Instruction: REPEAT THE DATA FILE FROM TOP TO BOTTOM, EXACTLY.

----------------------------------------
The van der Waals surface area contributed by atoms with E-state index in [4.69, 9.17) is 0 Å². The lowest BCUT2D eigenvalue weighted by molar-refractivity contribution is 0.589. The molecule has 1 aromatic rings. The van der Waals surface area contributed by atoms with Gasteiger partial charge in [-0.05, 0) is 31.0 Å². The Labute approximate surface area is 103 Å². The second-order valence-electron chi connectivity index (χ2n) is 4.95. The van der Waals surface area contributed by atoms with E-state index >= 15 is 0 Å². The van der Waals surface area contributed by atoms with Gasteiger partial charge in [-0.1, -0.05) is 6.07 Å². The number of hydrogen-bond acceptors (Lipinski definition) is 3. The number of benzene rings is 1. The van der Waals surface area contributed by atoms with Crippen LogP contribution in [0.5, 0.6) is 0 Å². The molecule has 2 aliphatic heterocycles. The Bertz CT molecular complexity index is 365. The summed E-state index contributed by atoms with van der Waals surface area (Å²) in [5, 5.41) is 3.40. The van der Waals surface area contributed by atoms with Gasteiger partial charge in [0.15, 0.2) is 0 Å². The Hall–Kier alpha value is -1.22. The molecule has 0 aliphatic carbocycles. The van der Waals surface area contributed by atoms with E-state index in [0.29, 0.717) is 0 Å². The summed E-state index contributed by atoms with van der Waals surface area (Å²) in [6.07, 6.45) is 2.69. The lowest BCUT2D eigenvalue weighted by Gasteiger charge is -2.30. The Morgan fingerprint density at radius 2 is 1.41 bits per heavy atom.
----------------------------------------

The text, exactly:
The van der Waals surface area contributed by atoms with E-state index in [4.69, 9.17) is 0 Å². The lowest BCUT2D eigenvalue weighted by molar-refractivity contribution is 0.589. The molecule has 1 aromatic rings. The van der Waals surface area contributed by atoms with Gasteiger partial charge in [-0.05, 0) is 31.0 Å². The Labute approximate surface area is 103 Å². The second-order valence-electron chi connectivity index (χ2n) is 4.95. The van der Waals surface area contributed by atoms with E-state index >= 15 is 0 Å². The van der Waals surface area contributed by atoms with Gasteiger partial charge in [-0.1, -0.05) is 6.07 Å². The number of hydrogen-bond acceptors (Lipinski definition) is 3. The number of benzene rings is 1. The van der Waals surface area contributed by atoms with Crippen LogP contribution in [0.5, 0.6) is 0 Å². The molecule has 2 aliphatic heterocycles. The Bertz CT molecular complexity index is 365. The summed E-state index contributed by atoms with van der Waals surface area (Å²) in [5, 5.41) is 3.40. The van der Waals surface area contributed by atoms with Gasteiger partial charge in [0.15, 0.2) is 0 Å². The Hall–Kier alpha value is -1.22. The molecule has 0 aliphatic carbocycles. The van der Waals surface area contributed by atoms with E-state index in [0.29, 0.717) is 0 Å². The summed E-state index contributed by atoms with van der Waals surface area (Å²) in [6.07, 6.45) is 2.69. The lowest BCUT2D eigenvalue weighted by Gasteiger charge is -2.30. The Morgan fingerprint density at radius 2 is 1.41 bits per heavy atom.